Weekend Reads: Fluoride is the Word

by Kevin Schofield

This week we dive into another scientific controversy: fluoridated drinking water. The Centers for Disease Control and Prevention (CDC) considers it one of the 10great public health achievements of the 20th century, and yet others decry it as an attempt by the government to poison us (a conspiracy theory mocked in the movie Dr. Strangelove). What’s the truth? A recent research paper from Sweden tries to get to the bottom of this.

The benefit of fluoridation is in its well-documented ability to strengthen tooth enamel and this prevent tooth decay and cavities — also the reason why fluoride is added to toothpaste. The downside is that in large enough concentrations fluoride can impair cognitive development or, in the extreme, be lethal. The question is really whether a dose that is large enough to improve dental health is small enough to avoid the negative effects. 

Even when it isn’t added, fluoride often can be found naturally in groundwater where it is absorbed from bedrock, but the level varies from place to place depending upon local geology. The World Health Organization (WHO) recommends that fluoride levels in water be no higher than 1.5 mg per liter. Local water utilities can either filter out fluoride from drinking water if the natural level is too high or add it in to meet a certain desired level. Seattle Public Utilities fluoridates our drinking water to 0.7 mg per liter, the level recommended by the CDC and the U.S. Department of Health and Human Services.

Sweden does not fluoridate its drinking water, but it does have a range of naturally-occurring fluoride levels in groundwater that the local utilities leave undisturbed if they register under 1.5 mg per liter.  The researchers in this week’s paper decided to use that variation as the basis for seeing if different levels of fluoride have an impact on cognitive ability or other effects, some of which may be indirect.

First, they confirmed what is already known: The presence of fluoride in drinking water correlates with better dental health in the community consuming that water.

Second, they found no statistically significant correlation between cognitive ability and the level of fluoride in the drinking water.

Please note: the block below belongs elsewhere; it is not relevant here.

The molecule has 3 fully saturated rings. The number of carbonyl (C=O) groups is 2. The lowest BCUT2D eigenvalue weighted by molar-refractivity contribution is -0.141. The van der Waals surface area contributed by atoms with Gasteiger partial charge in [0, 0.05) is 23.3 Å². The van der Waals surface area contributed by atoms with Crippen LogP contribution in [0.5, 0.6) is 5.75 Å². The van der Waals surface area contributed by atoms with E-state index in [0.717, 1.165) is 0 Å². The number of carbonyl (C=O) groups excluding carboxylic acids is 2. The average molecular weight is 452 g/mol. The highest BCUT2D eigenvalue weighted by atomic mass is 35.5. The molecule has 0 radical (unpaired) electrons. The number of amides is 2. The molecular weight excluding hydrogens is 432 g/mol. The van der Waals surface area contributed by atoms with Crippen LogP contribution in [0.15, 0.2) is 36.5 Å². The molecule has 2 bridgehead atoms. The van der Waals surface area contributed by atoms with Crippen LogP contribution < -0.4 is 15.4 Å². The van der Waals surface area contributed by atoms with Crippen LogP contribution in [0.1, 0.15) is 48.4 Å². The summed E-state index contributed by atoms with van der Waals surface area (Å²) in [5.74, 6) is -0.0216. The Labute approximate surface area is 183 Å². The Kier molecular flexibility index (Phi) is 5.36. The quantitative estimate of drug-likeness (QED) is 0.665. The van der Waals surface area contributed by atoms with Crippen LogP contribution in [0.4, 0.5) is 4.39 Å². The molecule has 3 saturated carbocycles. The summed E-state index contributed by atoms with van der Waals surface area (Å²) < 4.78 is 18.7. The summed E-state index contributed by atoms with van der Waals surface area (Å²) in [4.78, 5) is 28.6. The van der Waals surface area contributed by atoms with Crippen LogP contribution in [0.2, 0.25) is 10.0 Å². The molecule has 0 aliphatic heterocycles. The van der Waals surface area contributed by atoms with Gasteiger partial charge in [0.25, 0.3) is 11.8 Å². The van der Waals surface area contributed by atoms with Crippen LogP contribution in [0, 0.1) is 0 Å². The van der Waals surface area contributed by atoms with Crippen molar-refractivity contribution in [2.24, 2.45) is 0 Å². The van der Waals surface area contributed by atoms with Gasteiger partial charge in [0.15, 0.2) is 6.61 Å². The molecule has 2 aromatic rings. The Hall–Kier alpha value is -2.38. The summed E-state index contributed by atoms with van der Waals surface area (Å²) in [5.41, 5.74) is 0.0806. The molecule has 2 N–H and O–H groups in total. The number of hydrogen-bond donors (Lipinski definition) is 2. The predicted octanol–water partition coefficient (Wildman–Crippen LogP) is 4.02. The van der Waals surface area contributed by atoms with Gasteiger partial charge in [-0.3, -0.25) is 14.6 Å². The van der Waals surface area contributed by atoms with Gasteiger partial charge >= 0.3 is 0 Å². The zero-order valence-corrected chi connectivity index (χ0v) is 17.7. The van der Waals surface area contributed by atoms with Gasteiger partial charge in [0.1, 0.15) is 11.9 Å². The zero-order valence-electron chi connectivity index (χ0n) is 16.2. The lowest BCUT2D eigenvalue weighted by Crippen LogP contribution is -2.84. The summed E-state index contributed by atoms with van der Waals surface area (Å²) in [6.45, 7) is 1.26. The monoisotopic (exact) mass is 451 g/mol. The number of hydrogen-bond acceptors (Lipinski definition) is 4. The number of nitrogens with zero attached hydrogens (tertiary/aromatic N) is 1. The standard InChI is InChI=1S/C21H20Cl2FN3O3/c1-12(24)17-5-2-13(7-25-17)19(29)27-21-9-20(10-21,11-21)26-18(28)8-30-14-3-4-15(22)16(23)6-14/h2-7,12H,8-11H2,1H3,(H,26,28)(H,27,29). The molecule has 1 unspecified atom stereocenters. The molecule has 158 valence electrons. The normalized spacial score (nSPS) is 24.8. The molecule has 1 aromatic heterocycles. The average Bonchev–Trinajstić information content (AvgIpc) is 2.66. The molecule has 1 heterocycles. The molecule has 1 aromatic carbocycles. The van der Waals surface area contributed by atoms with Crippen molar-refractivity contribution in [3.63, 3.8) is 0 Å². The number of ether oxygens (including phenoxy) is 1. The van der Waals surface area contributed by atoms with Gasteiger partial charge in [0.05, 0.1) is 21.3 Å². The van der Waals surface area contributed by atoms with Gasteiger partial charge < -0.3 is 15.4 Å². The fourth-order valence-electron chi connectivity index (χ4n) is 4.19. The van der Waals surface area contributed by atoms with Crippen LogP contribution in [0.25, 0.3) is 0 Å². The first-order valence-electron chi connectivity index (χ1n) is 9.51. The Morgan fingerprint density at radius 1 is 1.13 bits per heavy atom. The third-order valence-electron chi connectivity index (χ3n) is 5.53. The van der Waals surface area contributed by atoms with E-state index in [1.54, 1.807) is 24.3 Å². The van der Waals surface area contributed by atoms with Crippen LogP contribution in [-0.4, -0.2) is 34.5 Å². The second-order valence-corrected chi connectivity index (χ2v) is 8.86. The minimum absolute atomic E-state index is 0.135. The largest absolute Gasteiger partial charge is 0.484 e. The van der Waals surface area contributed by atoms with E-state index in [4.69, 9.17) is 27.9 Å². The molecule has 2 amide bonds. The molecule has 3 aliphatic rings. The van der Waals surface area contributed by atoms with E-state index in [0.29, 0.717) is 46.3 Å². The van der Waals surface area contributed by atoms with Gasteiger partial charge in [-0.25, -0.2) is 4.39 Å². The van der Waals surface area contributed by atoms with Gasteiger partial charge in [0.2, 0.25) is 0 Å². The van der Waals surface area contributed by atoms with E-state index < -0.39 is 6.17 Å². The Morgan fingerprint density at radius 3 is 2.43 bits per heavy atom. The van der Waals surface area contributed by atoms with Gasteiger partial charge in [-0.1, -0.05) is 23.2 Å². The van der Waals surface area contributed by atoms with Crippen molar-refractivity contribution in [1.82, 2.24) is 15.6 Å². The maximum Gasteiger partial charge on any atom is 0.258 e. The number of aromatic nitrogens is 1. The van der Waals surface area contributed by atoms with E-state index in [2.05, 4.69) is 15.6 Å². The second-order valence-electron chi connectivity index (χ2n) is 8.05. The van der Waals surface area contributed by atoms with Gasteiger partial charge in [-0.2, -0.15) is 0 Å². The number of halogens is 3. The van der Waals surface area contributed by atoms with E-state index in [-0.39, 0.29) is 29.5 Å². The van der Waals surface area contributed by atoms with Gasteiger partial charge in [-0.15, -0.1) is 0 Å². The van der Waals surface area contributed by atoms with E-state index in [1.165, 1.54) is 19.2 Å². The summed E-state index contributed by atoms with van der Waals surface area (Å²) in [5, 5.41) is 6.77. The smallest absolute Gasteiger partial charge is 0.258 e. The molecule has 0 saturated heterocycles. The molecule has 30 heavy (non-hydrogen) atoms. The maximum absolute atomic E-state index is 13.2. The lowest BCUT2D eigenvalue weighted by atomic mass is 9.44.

Third, they found a positive correlation between levels of fluoride and labor income in the community, i.e. communities with higher natural levels of fluoride in the drinking water were economically stronger. This doesn’t mean that fluoride makes you smarter or better at your job; rather, it probably confirms the already existing evidence that better childhood health leads to better lifetime outcomes. If you have healthier teeth as a kid, you’re likely to have better overall health, and you will benefit from that for the rest of your life — including in the job market where you will likely be more productive and make more money.

One of the beautiful things about this study is that it’s based entirely upon naturally-occurring fluoride levels in water. That means it doesn’t run afoul of the potential for bias in other studies that have looked at this issue, namely that the decision to artificially fluoridate a community’s drinking water may be influenced by other factors — such as levels of education, health awareness, and economic prosperity — that would skew any potential comparisons. In other words: It’s hard to tell the difference between a community that improves its health by deciding to fluoridate its water and a community that is already healthy and health-educated that therefore chooses to fluoridate its water. But when the fluoride is naturally occurring — no one made the decision to add it — its effects are easier to discern.

What this means for us: The research further confirms the CDC and WHO guidance that low levels of fluoride in drinking water is a valuable public-health intervention that improves dental health, and the level of fluoridation in Seattle’s drinking water is well within the safe range.

The Effects of Fluoride in Drinking Water

Kevin Schofield is a freelance writer and publishes Seattle Paper Trail. Previously he worked for Microsoft, published Seattle City Council Insight, co-hosted the “Seattle News, Views and Brews” podcast, and raised two daughters as a single dad. He serves on the Board of Directors of Woodland Park Zoo, where he also volunteers.

The featured image is attributed to James St. John under a Creative Commons 2.0 license.

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